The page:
1. Take your boat out for one last ride. Chances are you’re going to want to do this anyway because you won’t want the season to end. On this trip out, though, make sure to pay attention to how your boat is riding. Make sure everything sounds good and you don’t notice anything funny going on. Letting issues sit over the winter will only make them worse.
  2. Clean your boat well. Your boat needs to be cleaned inside and out. This includes drain plugs and the engine all the way to the refrigerator or bathroom if you have one. Cleaning the important mechanics will keep your boat running well and is one of the most important parts to clean. You’ll want you boat to look nice as well, so clean off all the slime and dirt that is stuck on the exterior from the dirty river or lake. For your enjoyment on the first ride out of the season, clean the interior and make sure not to miss anything that can spoil in your refrigerator or onboard coolers. You’re going to be eager to take your boat out during the next season so get everything cleaned now so there’s no snags in your plan.
  3. Get your boat dry. You’ll want to make sure your boat is completely dry. Raise the bow and make sure all the water drains away from the boat. After you drain and dry your boat, you can also prevent mildew with cover bags on the interior. No one wants to come back to a smelly and mildew covered boat.
  4. Check all the fluids. You should check and change all the important fluids in your boat so you don’t come back to one that won’t start. Make sure to change out all the fluid or make sure it is at the correct level. Never drain the fluids from your vessel before you store it because this can create condensation and corrode your pipes. This includes topping off your gas tank so that it’s full, changing the oil, and checking the antifreeze.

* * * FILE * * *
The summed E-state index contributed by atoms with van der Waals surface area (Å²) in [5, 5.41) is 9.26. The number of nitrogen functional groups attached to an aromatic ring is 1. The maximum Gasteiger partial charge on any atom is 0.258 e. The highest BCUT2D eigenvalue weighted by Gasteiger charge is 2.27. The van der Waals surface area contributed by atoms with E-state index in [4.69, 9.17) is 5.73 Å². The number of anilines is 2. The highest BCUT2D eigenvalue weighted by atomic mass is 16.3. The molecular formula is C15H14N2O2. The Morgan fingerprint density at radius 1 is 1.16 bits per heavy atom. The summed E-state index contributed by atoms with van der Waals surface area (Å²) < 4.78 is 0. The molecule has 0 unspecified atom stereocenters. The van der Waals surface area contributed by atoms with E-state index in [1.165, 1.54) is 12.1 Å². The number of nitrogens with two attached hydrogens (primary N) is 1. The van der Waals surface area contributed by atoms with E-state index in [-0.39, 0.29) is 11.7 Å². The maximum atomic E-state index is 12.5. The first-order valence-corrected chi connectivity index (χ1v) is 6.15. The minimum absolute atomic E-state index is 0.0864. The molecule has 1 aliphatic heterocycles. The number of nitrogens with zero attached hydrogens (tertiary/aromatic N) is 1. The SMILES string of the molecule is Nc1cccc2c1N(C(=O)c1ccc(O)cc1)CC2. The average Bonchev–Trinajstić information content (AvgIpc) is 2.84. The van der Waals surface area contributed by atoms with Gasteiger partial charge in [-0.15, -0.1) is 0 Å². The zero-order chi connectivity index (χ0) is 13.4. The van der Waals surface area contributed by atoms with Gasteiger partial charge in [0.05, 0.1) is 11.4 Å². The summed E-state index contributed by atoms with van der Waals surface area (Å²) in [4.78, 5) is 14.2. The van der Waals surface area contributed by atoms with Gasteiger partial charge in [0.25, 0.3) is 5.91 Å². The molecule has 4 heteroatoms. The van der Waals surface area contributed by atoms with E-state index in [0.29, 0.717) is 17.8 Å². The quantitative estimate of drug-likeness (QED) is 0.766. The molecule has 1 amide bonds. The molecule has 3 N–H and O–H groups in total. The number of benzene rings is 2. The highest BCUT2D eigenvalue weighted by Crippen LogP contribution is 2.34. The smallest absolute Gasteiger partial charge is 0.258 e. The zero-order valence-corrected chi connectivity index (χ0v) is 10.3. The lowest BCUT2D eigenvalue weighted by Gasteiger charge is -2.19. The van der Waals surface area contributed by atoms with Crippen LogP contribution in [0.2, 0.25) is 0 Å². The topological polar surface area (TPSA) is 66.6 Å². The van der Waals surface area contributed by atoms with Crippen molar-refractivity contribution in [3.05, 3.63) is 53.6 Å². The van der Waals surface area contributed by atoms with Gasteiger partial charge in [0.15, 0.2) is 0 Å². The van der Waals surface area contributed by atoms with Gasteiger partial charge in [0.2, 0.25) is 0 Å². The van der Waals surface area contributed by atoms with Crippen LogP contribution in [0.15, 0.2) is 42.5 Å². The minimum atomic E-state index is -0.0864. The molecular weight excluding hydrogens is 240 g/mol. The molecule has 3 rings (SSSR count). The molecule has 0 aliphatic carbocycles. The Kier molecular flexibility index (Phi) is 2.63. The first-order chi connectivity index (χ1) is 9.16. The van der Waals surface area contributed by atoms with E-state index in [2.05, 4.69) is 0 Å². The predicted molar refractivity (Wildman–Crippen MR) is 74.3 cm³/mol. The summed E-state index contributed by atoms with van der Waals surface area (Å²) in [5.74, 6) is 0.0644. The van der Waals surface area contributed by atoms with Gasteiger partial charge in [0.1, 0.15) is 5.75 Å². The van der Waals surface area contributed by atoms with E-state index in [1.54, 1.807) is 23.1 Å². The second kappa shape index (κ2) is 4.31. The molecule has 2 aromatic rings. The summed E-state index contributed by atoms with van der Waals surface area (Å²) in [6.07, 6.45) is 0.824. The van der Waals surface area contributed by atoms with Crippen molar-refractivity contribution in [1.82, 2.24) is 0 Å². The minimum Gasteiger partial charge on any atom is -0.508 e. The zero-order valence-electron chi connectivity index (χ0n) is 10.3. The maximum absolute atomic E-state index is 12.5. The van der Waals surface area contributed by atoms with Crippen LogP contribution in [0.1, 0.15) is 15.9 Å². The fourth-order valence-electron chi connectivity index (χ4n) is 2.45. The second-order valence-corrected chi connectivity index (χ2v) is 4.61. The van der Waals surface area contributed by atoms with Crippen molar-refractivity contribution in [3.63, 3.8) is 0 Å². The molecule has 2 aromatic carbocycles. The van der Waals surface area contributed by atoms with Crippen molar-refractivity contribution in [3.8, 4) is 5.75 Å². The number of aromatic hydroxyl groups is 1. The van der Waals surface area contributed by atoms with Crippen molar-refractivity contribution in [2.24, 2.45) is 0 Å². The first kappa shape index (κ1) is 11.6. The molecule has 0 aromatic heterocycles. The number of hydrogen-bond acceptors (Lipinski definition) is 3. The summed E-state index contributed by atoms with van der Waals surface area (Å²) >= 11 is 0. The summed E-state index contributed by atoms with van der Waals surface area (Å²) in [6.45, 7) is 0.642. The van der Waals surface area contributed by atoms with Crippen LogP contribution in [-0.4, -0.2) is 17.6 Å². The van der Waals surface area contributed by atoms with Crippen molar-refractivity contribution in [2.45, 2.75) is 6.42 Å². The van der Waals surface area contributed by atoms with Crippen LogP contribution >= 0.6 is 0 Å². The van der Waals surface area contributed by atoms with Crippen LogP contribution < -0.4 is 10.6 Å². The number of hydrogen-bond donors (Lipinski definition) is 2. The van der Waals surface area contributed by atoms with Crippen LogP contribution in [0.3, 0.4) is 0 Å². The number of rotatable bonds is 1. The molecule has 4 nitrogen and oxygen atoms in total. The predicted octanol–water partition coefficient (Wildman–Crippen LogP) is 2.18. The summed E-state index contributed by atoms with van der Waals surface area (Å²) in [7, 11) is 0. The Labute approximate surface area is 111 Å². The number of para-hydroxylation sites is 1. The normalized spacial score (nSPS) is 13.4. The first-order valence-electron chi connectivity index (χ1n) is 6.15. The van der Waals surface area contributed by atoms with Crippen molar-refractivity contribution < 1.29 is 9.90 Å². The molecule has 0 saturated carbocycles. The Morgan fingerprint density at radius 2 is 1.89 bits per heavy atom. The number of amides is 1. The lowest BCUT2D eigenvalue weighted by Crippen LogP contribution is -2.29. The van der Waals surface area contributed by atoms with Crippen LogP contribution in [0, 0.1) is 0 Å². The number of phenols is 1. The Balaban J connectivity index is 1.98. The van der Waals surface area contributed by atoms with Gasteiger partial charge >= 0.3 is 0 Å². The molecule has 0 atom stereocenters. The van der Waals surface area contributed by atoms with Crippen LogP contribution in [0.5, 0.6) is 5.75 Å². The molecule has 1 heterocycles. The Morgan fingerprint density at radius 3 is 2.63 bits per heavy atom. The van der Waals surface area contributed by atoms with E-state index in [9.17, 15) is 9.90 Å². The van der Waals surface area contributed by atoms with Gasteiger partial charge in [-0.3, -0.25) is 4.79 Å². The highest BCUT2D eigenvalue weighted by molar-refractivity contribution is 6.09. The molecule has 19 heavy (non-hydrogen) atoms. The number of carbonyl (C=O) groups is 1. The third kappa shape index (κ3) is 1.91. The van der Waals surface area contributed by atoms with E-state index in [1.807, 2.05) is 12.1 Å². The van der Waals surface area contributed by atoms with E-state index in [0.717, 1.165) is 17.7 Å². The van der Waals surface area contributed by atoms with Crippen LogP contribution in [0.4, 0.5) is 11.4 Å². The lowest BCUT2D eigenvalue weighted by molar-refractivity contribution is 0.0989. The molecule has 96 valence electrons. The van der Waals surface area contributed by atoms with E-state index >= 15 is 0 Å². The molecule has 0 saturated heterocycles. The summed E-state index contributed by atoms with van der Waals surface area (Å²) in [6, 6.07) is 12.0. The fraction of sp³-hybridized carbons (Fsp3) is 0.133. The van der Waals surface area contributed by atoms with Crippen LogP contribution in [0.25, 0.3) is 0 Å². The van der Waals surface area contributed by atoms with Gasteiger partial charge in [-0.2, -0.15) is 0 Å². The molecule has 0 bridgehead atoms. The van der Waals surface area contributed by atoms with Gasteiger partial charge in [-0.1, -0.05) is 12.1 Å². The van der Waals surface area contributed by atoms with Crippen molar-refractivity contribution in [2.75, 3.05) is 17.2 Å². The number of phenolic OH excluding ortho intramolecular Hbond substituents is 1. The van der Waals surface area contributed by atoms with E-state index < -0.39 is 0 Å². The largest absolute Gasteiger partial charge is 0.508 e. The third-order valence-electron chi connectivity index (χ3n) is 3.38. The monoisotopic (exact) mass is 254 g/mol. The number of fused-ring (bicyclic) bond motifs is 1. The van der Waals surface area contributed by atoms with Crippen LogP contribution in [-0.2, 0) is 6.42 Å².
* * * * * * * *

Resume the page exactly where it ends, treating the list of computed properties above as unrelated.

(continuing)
5. Keep your boat maintained over the winter. You should loosen or even remove your drive belts so they don’t crack under the extreme weather conditions during the winter. Lastly, you should grease all your controls up so you don’t come back to a boat you can’t steer because it hasn’t been moved all winter.
  6. Wax and cover your boat. It’s important to wax your boat before you store it to make sure rust or corrosion doesn’t occur. As an added bonus, your family and friends will be impressed on that first ride out when you take it right out of storage looking ready to go.
  7. Keep your boat in a safe space. You don’t want all the work you just did to go to waste. Keep your boat in a safe place so that weather or other people can’t get into it.

If you follow all these steps, your boat will be ready to go next season. If you need a safe place to store your boat, Store It America has spaces that you can reserve early so you aren’t scrambling to find a spot. Contact us to get your spot reserved so you can enjoy the rest of the season with one less thing to worry about!